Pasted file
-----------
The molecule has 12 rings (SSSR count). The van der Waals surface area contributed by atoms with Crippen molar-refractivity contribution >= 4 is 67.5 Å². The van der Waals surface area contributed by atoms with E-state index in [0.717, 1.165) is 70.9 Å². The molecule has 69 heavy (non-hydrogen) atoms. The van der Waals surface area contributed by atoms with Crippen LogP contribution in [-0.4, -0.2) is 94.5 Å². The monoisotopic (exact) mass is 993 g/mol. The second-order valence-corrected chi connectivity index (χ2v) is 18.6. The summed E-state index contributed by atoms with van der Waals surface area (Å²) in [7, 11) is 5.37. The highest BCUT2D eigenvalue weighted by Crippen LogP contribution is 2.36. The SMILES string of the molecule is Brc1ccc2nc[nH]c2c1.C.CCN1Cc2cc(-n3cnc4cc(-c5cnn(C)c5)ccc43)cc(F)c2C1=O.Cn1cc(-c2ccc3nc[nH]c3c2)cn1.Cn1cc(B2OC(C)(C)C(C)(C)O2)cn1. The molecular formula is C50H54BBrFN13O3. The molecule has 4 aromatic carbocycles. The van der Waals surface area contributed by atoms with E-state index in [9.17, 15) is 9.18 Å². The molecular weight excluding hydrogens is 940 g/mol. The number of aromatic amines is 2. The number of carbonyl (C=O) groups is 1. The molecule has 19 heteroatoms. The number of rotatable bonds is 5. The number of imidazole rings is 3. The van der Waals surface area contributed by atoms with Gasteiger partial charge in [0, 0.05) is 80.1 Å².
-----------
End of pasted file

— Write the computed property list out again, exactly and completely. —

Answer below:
The molecule has 12 rings (SSSR count). The van der Waals surface area contributed by atoms with Crippen molar-refractivity contribution >= 4 is 67.5 Å². The van der Waals surface area contributed by atoms with E-state index in [0.717, 1.165) is 70.9 Å². The molecule has 69 heavy (non-hydrogen) atoms. The van der Waals surface area contributed by atoms with Crippen LogP contribution in [-0.4, -0.2) is 94.5 Å². The monoisotopic (exact) mass is 993 g/mol. The second-order valence-corrected chi connectivity index (χ2v) is 18.6. The summed E-state index contributed by atoms with van der Waals surface area (Å²) in [7, 11) is 5.37. The highest BCUT2D eigenvalue weighted by Crippen LogP contribution is 2.36. The SMILES string of the molecule is Brc1ccc2nc[nH]c2c1.C.CCN1Cc2cc(-n3cnc4cc(-c5cnn(C)c5)ccc43)cc(F)c2C1=O.Cn1cc(-c2ccc3nc[nH]c3c2)cn1.Cn1cc(B2OC(C)(C)C(C)(C)O2)cn1. The molecular formula is C50H54BBrFN13O3. The molecule has 4 aromatic carbocycles. The van der Waals surface area contributed by atoms with E-state index in [9.17, 15) is 9.18 Å². The molecular weight excluding hydrogens is 940 g/mol. The number of aromatic amines is 2. The number of carbonyl (C=O) groups is 1. The molecule has 19 heteroatoms. The number of rotatable bonds is 5. The number of imidazole rings is 3. The van der Waals surface area contributed by atoms with Gasteiger partial charge in [0, 0.05) is 80.1 Å².